Dr. Nelson will show you some cases where only a little change in the nose was performed, but it was a chin implant that made the face and nose look more balanced. Not every nose can necessarily be made to the exact shape you want for your own skin, and your airway may limit some of the moves we can make on your behalf. There is no point on having a cute small nose if you can’t breath through it, and there’s no point in trying to have a nose that exactly matches a picture if the bones might collapse or the nose would be completely out of sync with your face.



While minor rhinoplasty changes may be performed under local anesthesia, most of our “formal” rhinoplasties are performed under general anesthesia (full sleep) as an outpatient procedure.

Open vs. Closed

Rhinoplasties are performed either “open” or “closed”.


Open rhinoplasty means there is an incision that is across the fleshy part of your nose in the midline that connects to the upper lip; this is called the columella. An incision across the columella and then inside the inner edge of the upper nostrils allows the skin the be gently lifted off the structures of the nose, so it is “open” to direct visualization.


A closed rhinoplasty means the incisions are placed completely inside the nose, so the visualization is a bit more indirect and done more by looking into the nostrils to see things. Some incisions used in a “closed’ rhinoplasty still allow us to move the nasal skin largely out of the way to provide excellent approaches to the surgery being performed.

One incision is not superior to the other; some of this is related to the style of incision the surgeon prefers, and sometimes the complexity of the nasal surgery may dictate the incision.
There has been a trend over the last twenty years for more rhinoplasties to be done via the open approach; some of that change has been with adjustments in the internal suturing techniques that can help the open technique be more precise. Dr. Nelson performed all my rhinoplasties 20 years ago “closed,” and now perhaps 90 percent of his rhinoplasties are performed “open.” However, now a few more maneuvers are performed that make open rhinoplasties more reliable in Dr. Nelson’s hands. Don’t get too focused on the individual incision as much as the results your surgeon gets with their preferred approach.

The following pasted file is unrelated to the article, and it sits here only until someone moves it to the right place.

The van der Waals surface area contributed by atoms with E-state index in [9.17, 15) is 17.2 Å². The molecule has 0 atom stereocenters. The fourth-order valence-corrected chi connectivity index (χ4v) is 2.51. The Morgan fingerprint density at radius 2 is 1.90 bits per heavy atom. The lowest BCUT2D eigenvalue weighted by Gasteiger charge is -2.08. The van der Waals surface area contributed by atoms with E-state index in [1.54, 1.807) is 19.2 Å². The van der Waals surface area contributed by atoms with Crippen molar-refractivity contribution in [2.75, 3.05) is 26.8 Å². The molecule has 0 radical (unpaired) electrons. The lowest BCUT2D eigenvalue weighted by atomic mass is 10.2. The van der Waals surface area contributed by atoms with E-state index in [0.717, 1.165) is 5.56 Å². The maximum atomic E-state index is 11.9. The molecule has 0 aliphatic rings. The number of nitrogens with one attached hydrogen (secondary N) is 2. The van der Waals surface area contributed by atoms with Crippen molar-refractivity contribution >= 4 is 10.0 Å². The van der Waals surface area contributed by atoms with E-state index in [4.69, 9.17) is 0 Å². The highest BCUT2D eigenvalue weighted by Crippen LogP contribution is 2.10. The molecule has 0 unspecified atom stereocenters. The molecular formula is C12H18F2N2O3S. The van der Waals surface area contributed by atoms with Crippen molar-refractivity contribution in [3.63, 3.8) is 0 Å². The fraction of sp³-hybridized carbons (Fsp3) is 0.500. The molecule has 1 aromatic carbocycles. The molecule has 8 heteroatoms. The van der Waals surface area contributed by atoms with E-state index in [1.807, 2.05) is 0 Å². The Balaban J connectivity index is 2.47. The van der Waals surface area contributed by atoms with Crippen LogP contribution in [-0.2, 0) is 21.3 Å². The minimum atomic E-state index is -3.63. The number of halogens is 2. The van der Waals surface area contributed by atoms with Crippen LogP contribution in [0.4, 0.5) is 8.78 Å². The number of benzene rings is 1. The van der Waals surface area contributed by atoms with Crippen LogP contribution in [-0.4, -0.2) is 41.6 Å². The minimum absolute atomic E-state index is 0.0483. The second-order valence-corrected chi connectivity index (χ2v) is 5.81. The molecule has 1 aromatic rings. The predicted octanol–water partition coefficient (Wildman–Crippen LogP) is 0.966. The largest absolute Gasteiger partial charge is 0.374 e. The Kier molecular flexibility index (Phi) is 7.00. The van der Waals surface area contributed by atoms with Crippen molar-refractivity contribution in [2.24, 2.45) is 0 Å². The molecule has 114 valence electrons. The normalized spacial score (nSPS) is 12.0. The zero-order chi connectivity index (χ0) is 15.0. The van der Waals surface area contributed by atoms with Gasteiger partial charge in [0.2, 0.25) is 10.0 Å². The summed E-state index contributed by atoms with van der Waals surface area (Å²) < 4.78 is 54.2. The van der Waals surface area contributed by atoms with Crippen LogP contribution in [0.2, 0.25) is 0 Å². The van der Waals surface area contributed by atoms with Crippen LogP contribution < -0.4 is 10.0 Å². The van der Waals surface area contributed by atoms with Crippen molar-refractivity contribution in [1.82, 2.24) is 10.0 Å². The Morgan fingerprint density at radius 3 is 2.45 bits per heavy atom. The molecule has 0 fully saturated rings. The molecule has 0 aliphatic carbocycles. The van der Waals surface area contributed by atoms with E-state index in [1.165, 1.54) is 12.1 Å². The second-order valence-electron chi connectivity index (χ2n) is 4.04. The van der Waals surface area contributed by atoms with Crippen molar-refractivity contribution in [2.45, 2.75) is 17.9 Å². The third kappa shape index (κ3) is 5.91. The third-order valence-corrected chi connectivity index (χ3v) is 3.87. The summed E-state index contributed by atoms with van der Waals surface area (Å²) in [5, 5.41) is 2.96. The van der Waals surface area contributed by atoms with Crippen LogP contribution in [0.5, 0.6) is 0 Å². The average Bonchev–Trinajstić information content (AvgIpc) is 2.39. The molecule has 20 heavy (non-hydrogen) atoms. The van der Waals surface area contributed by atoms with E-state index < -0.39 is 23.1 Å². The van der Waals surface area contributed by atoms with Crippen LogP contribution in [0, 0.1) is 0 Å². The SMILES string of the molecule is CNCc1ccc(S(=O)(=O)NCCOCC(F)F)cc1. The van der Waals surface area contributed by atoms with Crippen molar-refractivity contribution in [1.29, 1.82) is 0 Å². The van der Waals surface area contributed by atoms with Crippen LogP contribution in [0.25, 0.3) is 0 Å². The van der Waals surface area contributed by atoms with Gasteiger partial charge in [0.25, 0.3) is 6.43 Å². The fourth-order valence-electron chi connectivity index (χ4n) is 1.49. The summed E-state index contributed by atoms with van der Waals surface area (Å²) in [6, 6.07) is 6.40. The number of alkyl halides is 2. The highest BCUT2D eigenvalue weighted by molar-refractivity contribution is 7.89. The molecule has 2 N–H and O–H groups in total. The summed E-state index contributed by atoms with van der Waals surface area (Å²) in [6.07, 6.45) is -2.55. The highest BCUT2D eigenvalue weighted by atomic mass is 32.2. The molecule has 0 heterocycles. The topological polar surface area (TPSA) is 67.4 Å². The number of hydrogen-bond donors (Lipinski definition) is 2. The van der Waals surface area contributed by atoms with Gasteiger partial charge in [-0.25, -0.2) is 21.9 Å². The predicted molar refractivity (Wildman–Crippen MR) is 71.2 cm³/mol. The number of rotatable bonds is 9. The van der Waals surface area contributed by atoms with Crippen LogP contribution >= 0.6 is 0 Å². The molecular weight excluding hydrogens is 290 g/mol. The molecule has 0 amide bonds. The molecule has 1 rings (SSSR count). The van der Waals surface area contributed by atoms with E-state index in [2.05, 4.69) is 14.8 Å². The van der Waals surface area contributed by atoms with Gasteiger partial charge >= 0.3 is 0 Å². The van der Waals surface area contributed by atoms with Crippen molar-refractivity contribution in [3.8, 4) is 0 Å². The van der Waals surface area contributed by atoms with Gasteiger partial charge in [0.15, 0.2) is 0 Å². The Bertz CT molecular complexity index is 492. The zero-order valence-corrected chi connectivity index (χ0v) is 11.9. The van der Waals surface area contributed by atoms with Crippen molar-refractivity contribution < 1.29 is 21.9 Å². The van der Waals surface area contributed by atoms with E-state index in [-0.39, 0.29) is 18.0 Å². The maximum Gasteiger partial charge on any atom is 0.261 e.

Shaping and Contouring

The actual shaping and contour maneuvers Dr. Nelson uses to achieve your new look are too anatomically involved to outline here, but realize Dr. Nelson may trim off excess where indicated, add grafts of cartilage or bone when necessary, and place sutures into the structures to support them in new places or shapes to make your nose have the right contours. It may involve removing some bone and cartilage to make a nose less “Romanesque,” or it might mean laying some graft material onto the cartilage and bones to shape the nose better if it slopes too much or is too flattened on the top. Dr. Nelson will use the appropriate shaping and contour maneuvers to provide you with a nose that is excellent in both form and function.


Most patients will have little or no significant pain immediately after the procedure, for numbing blocks are used while you are asleep. This allows you to get home and get comfortable and start any medications you need as the blocks wear off hours later. Essentially all patients will have some taping or a splint on the nose to help control swelling in the early recovery stages of healing. We will visit with you several times in the first weeks of recovery.

I hope this gives a quick overview of a nasal surgery consult. To schedule your consultation with Dr. Nelson, please call us at (520) 575 – 8400 or fill out our online contact form. We look forward to meeting you!